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Monday, February 29, 2016

The trouble with the Brexit debate is it's all too negative

It is generally acknowledged that fear and greed win more votes than anything else and fear tends to win more than greed.  The added difficulty with referenda is that they are rarely about the question on the ballot paper as the opposing camps, aided by the media, attempt to reframe the question into ones they think that will resonate with more voters.

Which is really depressing...

The current Brexit arguments appear to be:
  • The only way to control immigration is to leave the EU and regain control of our borders
  • The only way to stop benefit tourism is to leave the EU
  • We need to reclaim our sovereignty and have British laws for British people
  • We need to escape from the waste and insane bureaucracy of the EU
  • We can reclaim the £8.5bn a year that is the UK's net contribution to the UK (£7.9bn a year forecast from 2016-20 source Parliamentary briefing)
Well, let's take a look at some of these.  "Immigration is undermining British society and the only way to control it is to leave the EU".  The second half of that phrase has a shred of truth in it in that as an island nation it is easier for us to pull up the drawbridge and set our own rules if we leave the EU and withdraw from the collective responsibility to aid refugees fleeing wars that we helped to start.  But the idea that immigration is undermining British society is utter nonsense.  British society was built by immigration. We are a mongrel nation.  Our comparative economic success and any growth over recent years is almost entirely funded by the population growth from immigration.  

We need to stop benefit tourism.  Don't be absurd! The number of EU nationals currently claiming JSA is c. 60,000 which is a number so small as to be almost statistically insignificant.  Study after study has shown that immigrants to the UK are net contributors to our society (this one is quite easy to digest).  This is an entirely fictitious bogeyman invented by the xenophobes to make you scared.  The benefit scroungers if there are any (and the term is offensive in itself) are mostly indigenous (think Jeremy Kyle Show).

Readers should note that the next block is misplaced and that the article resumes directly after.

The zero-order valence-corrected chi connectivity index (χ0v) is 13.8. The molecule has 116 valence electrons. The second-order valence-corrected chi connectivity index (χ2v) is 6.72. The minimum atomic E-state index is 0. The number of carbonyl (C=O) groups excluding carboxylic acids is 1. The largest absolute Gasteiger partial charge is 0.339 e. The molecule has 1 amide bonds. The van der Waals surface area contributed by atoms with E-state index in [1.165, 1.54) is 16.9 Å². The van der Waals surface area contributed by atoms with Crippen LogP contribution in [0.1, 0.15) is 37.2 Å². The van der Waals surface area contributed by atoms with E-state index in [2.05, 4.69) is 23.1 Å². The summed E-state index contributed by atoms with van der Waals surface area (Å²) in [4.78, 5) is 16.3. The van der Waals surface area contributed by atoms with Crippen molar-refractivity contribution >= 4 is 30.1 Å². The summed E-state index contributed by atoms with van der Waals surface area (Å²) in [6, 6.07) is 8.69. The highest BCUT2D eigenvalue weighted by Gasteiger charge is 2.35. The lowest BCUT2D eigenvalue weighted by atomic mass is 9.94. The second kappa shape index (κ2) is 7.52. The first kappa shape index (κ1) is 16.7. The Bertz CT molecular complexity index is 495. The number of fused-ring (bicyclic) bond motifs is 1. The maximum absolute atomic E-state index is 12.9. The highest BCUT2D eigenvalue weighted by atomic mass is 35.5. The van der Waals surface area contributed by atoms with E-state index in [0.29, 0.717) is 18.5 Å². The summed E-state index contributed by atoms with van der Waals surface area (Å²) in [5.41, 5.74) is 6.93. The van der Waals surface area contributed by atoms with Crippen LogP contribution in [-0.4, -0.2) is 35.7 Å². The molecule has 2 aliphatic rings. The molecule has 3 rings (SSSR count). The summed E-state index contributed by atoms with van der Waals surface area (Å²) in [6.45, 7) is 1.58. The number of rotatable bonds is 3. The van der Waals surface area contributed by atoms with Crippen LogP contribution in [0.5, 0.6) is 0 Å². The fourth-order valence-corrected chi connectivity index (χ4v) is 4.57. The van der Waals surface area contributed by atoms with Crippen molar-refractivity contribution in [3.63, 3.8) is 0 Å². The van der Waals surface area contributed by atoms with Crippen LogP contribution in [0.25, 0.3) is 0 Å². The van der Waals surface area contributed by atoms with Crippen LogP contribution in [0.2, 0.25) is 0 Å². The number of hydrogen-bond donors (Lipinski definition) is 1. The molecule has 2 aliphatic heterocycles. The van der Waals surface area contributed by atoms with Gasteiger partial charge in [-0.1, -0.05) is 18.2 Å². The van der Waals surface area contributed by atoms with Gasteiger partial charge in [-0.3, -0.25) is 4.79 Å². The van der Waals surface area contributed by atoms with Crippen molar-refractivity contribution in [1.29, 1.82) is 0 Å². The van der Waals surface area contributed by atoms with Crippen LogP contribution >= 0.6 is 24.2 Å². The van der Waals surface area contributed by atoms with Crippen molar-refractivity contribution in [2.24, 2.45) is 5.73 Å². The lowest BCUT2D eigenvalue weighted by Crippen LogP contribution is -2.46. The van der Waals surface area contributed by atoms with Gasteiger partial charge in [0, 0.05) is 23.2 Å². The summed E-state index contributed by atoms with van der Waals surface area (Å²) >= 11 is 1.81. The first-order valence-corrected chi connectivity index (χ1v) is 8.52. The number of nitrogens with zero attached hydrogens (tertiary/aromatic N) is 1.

We need to reclaim sovereignty.  Why? Can we be trusted with it?  Distributing sovereignty across a wider base strikes me as quite a good way of ensuring that minority interests can't manipulate the system in their favour (either to the extreme left or the extreme right).  In the main the regulation that has come with EU membership has been a good thing.  

We need to escape the madness of straight bananas and absurd fishing restrictions.  Yes the EU does have some silly rules.  But so do all bureaucracies and the British are just as good at stupid and unnecessary regulations as anyone else.  Think of it as the cost of doing business.

We pay more in than we get out.  Let's reclaim the £8m a year that we pay into the EU.  Let me come back to that one because I think that is the crux of the whole thing.

What the EU thinks of the Brexit Debate Source (thanks to my aunt for sharing) 
But the thing that really depresses me are the reasons that the Better In Campaign have selected as being the best to win the argument. "More jobs, lower prices, safer streets", "A leap in the dark", "A decade of uncertainty".  Well that's got me really excited and positive about Europe... See what I mean about greed and fear?

I know it's an ad hominem argument and I shouldn't.... But just look at the standard bearers for the Out campaign: Nigel Farage, Michael Gove, Christopher Grayling, Pritti Patel, The Daily Mail, The Sun...

There's more empathy and concern for other people in my toenail clippings than all of them put together.